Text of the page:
Privacy icms (handouts)


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Privacy icms (handouts)

  1. 1. Data Privacy and ICMS “Privacy Matters”
  2. 2. Learning Objectives Today you will hear about Victorian privacy requirements This session will better equip you to understand: •Privacy legislation & the definition of personal information; • data security procedures for responsibly handling production data; and • where to go for privacy and records management related help. “Privacy Matters”
  3. 3. What is information privacy?  Some control over who knows what about us.  About balancing: • the public interest in the free flow of information (to enable necessary government operations and services) with • the public interest in respecting privacy and protecting personal information of individuals. “Privacy Matters”
  4. 4. Privacy legislation Information Privacy Act State government agencies, (Vic) 2000 local councils, Ministers & Statutory agencies. Health Records Act (Vic) Health information in 2001 Victorian public and private sectors, hospitals, doctors & employers. “Privacy Matters”
  5. 5. Privacy – Key definitions Personal information Recorded information about a living identifiable or easily identifiable individual. Health information Information able to be linked to a living or deceased person about a person’s physical, mental or psychological health. Sensitive information Includes information about a person’s race or ethnicity and criminal record. Is a photo personal information? Are details of a person’s position and salary recorded on their personnel file? “Privacy Matters”
  6. 6. How does privacy relate to information security? Information Security is a component of privacy : • A secure approach facilitates access to, accuracy of and confidentiality of personal & health information so that the right people have the right information Information Security is one of the 10 Information Privacy Principles (IPPs) IPP4 –: • An organisation must take reasonable steps to: • (4.1) protect the personal information it holds from misuse and loss and from unauthorised access, modification or disclosure. • (4.2) destroy or permanently de-identify personal information if it is no longer needed for any purpose. “Privacy Matters”
  7. 7. Meaning of ‘reasonable steps’ The meaning of ‘reasonable steps’ is context dependent: •if the risk of a privacy breach is of sufficient concern; and •the means of providing better protection are known and feasible; but the organisation does not act on this awareness; then reasonable steps have not been taken. “Privacy Matters”
  8. 8. What might constitute reasonable steps in systems? • Typical reasonable steps for systems: – effective access control based on a manageable number of roles; – meaningful audit trails to the level of detail deemed necessary e.g. Single person look-up events, change of location events, remote access events & large access events – all users to be suitably trained to ensure that authorised parties are fully aware of their privacy responsibilities; – data encryption as appropriate; – well managed and monitored data connections (e.g. with other DoJ, contractors or VicPol); – informed, involved contract management of service providers (s17 IPA re outsourcing) – Reporting incidents of privacy breaches. “Privacy Matters”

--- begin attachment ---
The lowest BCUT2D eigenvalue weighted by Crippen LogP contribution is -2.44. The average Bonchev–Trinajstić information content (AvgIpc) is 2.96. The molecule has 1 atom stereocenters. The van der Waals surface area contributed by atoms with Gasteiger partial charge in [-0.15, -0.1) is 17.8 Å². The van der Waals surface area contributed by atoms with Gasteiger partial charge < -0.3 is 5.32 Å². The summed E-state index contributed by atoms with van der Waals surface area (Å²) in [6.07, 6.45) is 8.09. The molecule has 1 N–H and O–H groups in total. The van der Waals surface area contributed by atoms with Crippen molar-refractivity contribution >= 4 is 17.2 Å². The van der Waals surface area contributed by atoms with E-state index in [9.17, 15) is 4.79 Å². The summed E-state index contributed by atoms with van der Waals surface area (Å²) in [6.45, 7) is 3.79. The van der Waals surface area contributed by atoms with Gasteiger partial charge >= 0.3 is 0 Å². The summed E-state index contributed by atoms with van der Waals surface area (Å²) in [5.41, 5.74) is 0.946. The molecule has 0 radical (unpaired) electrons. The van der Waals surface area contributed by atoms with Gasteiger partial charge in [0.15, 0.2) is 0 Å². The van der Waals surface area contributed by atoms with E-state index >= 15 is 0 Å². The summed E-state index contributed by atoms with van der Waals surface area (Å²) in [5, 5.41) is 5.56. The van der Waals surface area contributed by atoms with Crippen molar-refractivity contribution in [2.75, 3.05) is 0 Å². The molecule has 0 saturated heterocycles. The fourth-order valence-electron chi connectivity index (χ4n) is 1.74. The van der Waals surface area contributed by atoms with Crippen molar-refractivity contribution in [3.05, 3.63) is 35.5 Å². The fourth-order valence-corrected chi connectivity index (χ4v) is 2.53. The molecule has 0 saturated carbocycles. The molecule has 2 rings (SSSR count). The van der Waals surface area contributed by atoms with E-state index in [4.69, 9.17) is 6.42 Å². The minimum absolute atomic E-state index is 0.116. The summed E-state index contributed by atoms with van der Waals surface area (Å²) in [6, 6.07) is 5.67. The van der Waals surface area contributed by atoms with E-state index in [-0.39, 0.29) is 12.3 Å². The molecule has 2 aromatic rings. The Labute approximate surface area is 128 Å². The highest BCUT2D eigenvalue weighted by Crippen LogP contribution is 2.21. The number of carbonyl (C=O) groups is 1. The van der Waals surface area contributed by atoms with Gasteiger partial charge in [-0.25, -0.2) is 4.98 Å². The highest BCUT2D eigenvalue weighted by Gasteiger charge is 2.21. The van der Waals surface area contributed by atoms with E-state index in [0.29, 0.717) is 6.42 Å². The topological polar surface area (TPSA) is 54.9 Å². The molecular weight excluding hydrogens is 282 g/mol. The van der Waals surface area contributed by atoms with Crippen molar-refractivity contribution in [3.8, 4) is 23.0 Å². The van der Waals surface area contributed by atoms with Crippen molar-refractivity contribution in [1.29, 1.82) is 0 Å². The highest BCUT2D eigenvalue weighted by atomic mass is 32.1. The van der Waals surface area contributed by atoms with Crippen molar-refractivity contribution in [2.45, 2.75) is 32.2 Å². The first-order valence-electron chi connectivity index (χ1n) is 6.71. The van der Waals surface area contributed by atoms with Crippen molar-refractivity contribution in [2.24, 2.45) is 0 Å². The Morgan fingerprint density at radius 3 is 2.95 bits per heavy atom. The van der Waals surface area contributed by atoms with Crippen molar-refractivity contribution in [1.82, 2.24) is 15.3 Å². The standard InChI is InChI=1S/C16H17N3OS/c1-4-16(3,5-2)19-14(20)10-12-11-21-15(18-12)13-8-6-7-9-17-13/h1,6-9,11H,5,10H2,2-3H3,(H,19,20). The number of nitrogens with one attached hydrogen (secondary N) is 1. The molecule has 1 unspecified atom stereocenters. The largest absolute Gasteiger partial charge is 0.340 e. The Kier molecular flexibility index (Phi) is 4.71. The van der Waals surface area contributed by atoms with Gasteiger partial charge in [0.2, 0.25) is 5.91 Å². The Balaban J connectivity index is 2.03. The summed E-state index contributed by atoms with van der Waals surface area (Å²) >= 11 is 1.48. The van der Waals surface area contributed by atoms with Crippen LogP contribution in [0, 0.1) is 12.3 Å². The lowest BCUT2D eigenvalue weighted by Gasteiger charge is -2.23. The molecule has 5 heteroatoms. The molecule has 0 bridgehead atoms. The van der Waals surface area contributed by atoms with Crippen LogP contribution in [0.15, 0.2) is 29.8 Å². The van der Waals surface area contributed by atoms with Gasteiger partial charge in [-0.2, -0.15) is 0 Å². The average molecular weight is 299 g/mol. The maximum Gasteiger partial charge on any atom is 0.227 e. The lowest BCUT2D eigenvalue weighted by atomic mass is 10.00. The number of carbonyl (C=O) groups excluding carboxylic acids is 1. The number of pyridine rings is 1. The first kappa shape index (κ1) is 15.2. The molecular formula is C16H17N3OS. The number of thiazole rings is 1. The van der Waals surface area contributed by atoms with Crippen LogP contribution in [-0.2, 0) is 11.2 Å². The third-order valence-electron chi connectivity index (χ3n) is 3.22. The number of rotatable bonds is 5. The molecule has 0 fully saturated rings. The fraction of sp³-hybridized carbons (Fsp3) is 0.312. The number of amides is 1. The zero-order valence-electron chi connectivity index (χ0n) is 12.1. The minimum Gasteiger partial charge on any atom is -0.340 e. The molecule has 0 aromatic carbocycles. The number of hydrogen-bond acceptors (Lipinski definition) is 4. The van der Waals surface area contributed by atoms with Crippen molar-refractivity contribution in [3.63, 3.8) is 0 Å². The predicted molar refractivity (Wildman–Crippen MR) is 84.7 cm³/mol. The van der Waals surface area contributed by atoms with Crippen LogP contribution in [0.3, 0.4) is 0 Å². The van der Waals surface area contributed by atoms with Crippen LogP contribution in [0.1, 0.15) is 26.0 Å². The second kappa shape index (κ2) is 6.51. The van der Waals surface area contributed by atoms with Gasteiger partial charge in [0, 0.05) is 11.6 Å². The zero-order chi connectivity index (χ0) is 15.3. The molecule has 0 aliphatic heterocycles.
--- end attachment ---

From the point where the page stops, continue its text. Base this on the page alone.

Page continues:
9. 9. Reasonable steps for ICMS systems You must You must not • Follow ICMS procedure • Leave production data • Anonymise or de-identify data early & wherever in an unsecured possible environment • Secure production data by • Email production data lock and key • Dispose of hard and soft • Keep copies of copy information securely production data longer • Expect to be able to justify your use of data than necessary “Privacy Matters”
  10. 10. De-identification messages • De-identifying data is considered a leading practice, and is also legislated in regulations such as the Information Privacy Act. • There are several options for de-identifying data, both operational and automated. These include – Data deletion – Data Mixing – Data replacement – Data Substitution – Encryption – Interjecting Unrelated Text – Modifying Numerical Data – Using an Isolated Testing Environment • Whatever de-identification method you use, you need to make sure the de-identification results are appropriate for the context of the application being tested, and must make sense to the person reviewing the test results. “Privacy Matters”
  11. 11. Remaining key privacy considerations • Collection (IPPs 8, 1, and 10) Collect only what you need. Do it lawfully, fairly, directly and not unreasonably intrusively. Tell people you are doing it and why. Be extra careful with sensitive information. • Use and Disclosure (IPPs 2 and 9) Use and disclose personal information for the reason you collected it. Other public interest reasons e.g. law enforcement, personal safety permit use and disclosure. Properly obtained consent allows any use or disclosure. If a person’s personal information travels interstate or overseas it must be protected by Victoria’s standards. “Privacy Matters”
  12. 12. Remaining Key privacy considerations Access & Correction (IPP6 & FOI Act)  People have a right to access & correct personal information.  Assume people will see what you write.  If involved in discovering documents respond promptly. Management (IPPs 3, 4, 5 & 7)  Keep personal information accurate & secure.  Follow Departmental policies. “Privacy Matters”
  13. 13. Where to go for help?  Privacy, Freedom of Information & Records Management materials are on J-NET>Our Business>Knowledge Management  Each of the Dept’s business units has a Privacy Coordinator • Court Services - Susan Brent 9603 9456 • ICMS – Jim Paterson 9093 8430 Brent Carey, Senior Privacy Adviser can be contacted on 8684 0071 or by e-mail  EDRMS (records) helpdesk 8684 0555; the FOI unit 8684 0063  Privacy Victoria 8619 8719 “Privacy Matters”